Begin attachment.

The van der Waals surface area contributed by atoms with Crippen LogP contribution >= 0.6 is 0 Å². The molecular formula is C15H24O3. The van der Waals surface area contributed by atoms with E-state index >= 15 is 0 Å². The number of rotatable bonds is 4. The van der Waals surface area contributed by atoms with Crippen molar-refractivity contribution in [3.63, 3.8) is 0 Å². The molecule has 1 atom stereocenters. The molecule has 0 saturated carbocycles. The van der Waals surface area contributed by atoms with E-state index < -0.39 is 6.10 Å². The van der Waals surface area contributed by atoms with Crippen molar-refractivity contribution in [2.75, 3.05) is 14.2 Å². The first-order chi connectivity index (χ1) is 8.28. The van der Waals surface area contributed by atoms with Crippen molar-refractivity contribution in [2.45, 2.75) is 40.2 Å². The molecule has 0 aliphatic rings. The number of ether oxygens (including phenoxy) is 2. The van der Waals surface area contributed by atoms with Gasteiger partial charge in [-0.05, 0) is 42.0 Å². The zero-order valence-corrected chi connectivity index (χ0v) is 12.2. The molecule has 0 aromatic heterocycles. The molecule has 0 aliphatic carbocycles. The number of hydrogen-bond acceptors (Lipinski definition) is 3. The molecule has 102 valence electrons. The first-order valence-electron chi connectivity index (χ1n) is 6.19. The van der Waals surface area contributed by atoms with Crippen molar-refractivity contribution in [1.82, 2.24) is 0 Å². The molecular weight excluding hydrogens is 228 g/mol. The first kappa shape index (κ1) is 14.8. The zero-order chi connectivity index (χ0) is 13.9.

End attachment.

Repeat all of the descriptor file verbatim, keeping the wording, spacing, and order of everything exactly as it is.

The van der Waals surface area contributed by atoms with Crippen LogP contribution >= 0.6 is 0 Å². The molecular formula is C15H24O3. The van der Waals surface area contributed by atoms with E-state index >= 15 is 0 Å². The number of rotatable bonds is 4. The van der Waals surface area contributed by atoms with Crippen molar-refractivity contribution in [3.63, 3.8) is 0 Å². The molecule has 1 atom stereocenters. The molecule has 0 saturated carbocycles. The van der Waals surface area contributed by atoms with E-state index < -0.39 is 6.10 Å². The van der Waals surface area contributed by atoms with Crippen molar-refractivity contribution in [2.75, 3.05) is 14.2 Å². The first-order chi connectivity index (χ1) is 8.28. The van der Waals surface area contributed by atoms with Crippen molar-refractivity contribution in [2.45, 2.75) is 40.2 Å². The molecule has 0 aliphatic rings. The number of ether oxygens (including phenoxy) is 2. The van der Waals surface area contributed by atoms with Gasteiger partial charge in [-0.05, 0) is 42.0 Å². The zero-order valence-corrected chi connectivity index (χ0v) is 12.2. The molecule has 0 aromatic heterocycles. The molecule has 0 aliphatic carbocycles. The number of hydrogen-bond acceptors (Lipinski definition) is 3. The molecule has 102 valence electrons. The first-order valence-electron chi connectivity index (χ1n) is 6.19. The van der Waals surface area contributed by atoms with Crippen molar-refractivity contribution in [1.82, 2.24) is 0 Å². The molecular weight excluding hydrogens is 228 g/mol. The first kappa shape index (κ1) is 14.8. The zero-order chi connectivity index (χ0) is 13.9.